One of the best ways to jumpstart your IT career is to obtain a CompTIA A+ certification. CompTIA is a non-profit organization with some of the best-recognized certifications in the global information technology industry. Its CompTIA A+ course is designed for beginners who have no prior experience working in the field. If you are interested in getting a solid foundation in all things computer-related, you will benefit from this complete guide to CompTIA A+ in 2021.
The A+ was created in 1993 and is one of the oldest IT certifications still around. CompTIA updates its exam cycles every couple of years to keep up with IT’s constant evolution, so you don’t have to worry about potentially learning about things that have become obsolete. The A+ CompTIA certification provides its holders with a much-needed base they can use to expand their knowledge and experience in software, hardware, networking, and more.
With the IT industry expected to reach a global market value of $5 trillion in 2021, it is no wonder that many are interested in an IT position. The CompTIA A+ offers you a solid start and a way to impress potential employers with your hard work and dedication.
Here is everything you need to know about this certification exam.
CompTIA A+ Exam Breakdown
CompTIA A+ is part of CompTIA’s Core Certifications. It consists of two exams, both of which a candidate must pass to get the A+ certification.
- Core 1 (220-1001)
- Core 2 (220-1002)
Core 1 and 2 can have up to 90 questions each. They each last 90 minutes and don’t have to be taken on the same day. (In fact, it might be better if you spread them out a little, but not too much.) It doesn’t matter which one you take first.
There are no prerequisites for either of these exams. CompTIA does mention that it is useful to have nine to twelve months of experience working as an IT support specialist, but this is not mandatory. There are more than enough accounts of people who passed this exam without any prior work experience whatsoever.
The latest cycle of Core 1 and 2 was released in 2019. Every CompTIA cycle of exams lasts about three years before it retires, meaning that 1001 and 1002 will likely be here until 2022 when replaced with updated 2001 and 2002 versions. If you want to get the A+ certificate, you must pass both exams before the current cycle retires. If you only pass one of them, you will have to repeat the same exam (only its updated version) in the next cycle.
Core 1 Exam
The 1001 exam in the series includes five exam objectives that are represented in different percentages in the exam:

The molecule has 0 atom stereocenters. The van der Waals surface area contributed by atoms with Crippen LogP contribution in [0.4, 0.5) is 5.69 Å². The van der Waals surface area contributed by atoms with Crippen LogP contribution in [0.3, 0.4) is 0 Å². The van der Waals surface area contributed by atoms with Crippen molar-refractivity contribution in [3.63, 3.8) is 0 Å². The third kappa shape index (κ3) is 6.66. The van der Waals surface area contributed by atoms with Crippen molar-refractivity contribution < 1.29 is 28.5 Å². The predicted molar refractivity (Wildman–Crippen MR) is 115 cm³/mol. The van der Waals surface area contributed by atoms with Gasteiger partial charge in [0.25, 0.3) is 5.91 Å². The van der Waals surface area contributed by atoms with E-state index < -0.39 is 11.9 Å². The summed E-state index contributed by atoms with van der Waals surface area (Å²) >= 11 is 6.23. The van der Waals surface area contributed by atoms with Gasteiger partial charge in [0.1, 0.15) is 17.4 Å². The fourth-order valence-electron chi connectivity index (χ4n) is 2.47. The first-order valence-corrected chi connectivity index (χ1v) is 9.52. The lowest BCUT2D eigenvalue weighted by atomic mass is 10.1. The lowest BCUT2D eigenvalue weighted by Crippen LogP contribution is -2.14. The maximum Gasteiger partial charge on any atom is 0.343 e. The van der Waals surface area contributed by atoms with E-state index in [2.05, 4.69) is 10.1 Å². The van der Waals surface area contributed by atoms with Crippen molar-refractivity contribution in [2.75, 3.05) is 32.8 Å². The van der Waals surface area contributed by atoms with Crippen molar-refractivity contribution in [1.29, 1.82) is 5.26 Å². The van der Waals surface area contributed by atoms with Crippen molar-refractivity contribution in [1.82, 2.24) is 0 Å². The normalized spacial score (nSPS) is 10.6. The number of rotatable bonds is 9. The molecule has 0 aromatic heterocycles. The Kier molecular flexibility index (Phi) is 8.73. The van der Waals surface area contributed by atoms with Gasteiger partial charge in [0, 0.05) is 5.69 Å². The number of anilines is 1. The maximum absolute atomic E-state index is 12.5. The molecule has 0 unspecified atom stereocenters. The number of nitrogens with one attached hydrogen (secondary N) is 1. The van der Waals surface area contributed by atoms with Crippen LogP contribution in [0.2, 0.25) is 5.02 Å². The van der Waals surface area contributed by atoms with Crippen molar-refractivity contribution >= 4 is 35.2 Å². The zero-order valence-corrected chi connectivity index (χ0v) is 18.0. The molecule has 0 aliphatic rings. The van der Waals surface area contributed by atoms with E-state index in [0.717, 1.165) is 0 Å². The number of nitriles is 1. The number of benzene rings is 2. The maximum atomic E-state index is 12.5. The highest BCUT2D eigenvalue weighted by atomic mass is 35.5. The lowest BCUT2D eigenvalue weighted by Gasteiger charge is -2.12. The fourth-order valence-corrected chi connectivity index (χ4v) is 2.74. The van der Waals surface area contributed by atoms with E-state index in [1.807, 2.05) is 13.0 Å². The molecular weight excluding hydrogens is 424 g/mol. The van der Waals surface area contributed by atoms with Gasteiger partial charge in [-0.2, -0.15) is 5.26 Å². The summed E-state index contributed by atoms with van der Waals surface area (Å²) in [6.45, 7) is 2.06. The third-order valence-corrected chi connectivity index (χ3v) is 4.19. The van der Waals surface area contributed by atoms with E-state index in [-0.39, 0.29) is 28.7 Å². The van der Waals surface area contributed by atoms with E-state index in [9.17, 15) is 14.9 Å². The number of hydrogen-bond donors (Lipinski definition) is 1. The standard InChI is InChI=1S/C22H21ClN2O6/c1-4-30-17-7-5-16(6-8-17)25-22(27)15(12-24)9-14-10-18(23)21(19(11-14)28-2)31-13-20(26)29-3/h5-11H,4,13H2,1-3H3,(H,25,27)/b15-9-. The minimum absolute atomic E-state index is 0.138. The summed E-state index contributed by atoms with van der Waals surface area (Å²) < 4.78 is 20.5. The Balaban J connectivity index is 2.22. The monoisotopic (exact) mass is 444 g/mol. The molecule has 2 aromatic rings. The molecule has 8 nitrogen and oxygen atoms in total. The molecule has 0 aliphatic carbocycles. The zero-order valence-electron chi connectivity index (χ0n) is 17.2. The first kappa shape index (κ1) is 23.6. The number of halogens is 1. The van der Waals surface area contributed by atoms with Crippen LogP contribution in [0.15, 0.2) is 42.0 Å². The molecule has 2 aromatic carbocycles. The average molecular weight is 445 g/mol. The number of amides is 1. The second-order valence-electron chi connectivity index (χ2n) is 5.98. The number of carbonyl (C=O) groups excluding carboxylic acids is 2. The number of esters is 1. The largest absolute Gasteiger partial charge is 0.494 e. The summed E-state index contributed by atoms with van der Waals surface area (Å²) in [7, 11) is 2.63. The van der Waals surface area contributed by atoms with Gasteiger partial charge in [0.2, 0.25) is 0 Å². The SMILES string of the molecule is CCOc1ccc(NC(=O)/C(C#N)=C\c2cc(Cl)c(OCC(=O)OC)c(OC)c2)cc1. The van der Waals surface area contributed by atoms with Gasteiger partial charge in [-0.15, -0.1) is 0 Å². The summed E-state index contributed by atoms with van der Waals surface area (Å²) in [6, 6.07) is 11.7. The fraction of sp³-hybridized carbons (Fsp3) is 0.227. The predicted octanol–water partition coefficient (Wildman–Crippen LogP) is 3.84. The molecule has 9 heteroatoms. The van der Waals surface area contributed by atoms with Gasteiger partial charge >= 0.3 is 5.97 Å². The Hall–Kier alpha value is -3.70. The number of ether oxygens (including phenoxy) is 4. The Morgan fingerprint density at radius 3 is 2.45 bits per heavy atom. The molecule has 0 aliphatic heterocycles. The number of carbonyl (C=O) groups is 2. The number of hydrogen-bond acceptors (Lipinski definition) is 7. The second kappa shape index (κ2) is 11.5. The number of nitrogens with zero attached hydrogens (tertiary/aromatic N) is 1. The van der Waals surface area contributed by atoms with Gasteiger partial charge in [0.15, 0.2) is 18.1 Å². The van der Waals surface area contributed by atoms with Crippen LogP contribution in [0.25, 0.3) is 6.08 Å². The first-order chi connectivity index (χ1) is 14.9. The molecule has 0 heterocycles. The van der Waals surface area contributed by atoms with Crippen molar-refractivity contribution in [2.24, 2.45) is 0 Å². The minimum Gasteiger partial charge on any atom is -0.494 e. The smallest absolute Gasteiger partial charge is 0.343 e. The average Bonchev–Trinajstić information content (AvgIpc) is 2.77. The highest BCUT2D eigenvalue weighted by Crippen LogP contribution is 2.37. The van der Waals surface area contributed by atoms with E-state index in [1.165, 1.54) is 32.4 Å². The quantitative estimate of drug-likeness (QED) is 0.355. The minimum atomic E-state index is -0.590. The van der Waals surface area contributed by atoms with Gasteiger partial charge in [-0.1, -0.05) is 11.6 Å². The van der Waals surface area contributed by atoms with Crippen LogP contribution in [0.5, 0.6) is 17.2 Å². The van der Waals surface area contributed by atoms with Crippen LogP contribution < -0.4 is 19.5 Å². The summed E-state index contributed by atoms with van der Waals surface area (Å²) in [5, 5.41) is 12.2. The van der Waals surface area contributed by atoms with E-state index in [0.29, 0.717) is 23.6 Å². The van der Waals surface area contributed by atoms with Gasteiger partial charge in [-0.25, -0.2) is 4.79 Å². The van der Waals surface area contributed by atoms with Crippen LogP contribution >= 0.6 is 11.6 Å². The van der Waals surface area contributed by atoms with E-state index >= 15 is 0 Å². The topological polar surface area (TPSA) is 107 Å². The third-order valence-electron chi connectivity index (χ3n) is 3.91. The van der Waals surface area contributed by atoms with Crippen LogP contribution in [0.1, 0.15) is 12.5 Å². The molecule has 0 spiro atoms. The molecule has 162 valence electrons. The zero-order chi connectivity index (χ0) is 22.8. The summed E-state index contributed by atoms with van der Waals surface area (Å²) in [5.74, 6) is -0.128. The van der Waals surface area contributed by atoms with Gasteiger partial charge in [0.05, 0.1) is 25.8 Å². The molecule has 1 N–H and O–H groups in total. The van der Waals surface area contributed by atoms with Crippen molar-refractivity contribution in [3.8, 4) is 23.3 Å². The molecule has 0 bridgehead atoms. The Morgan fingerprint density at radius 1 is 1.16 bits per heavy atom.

- Cloud Computing and Virtualization (12%)
- Hardware (27%)
- Hardware and Network Troubleshooting (27%)
- Mobile Devices (14%)
- Networking (20%)
The score ranges from 100 to 900, and you need a passing score of 675 for the ‘1001.’
Core 2 Exam
Compared to the hardware-heavy 1001, 1002 is aimed more at the software side of things. Here are the exam objectives for Core 2:
- Operating Systems (27%)
- Operational Procedures (23%)
- Security (24%)
- Software Troubleshooting (26%)
To pass this test, you will need a higher score than for the 1001 – 700 points. The score range is the same, from 100 – 900.
Exam Question Types
One thing is to know what type of information you’ll need to cover for each exam, but it’s another thing entirely to be faced with the exam questions.
The A+ CompTIA exam has two primary question types, with a bonus one that shouldn’t concern you too much.
- Multiple-choice questions
You’ve probably encountered these in many tests over the years. Multiple-choice questions contain multiple answers, out of which you only have to choose one (or a handful) that are correct. For this exam series, multiple-choice questions typically require test takers to make a judgment call – to decide what course of action is BEST or should be done FIRST or similar.
You must pay attention to these keywords. BEST, FIRST, LEAST, MOST, and others will make a difference between a correct answer and an incorrect one. A wrong option for one question may be right for another with only slightly different wording. Make sure that you read the questions carefully and even re-read them if need be.
- Performance-based questions
A performance-based question can be anything but multiple choice. You might run into a drag and drop type of question, a ‘fill in the blank,’ or it might even be a complete simulation of a real-life computer issue that you need to troubleshoot. The CompTIA A+ is famous for its PBQs, and plenty of people are intimidated by them. But you shouldn’t be.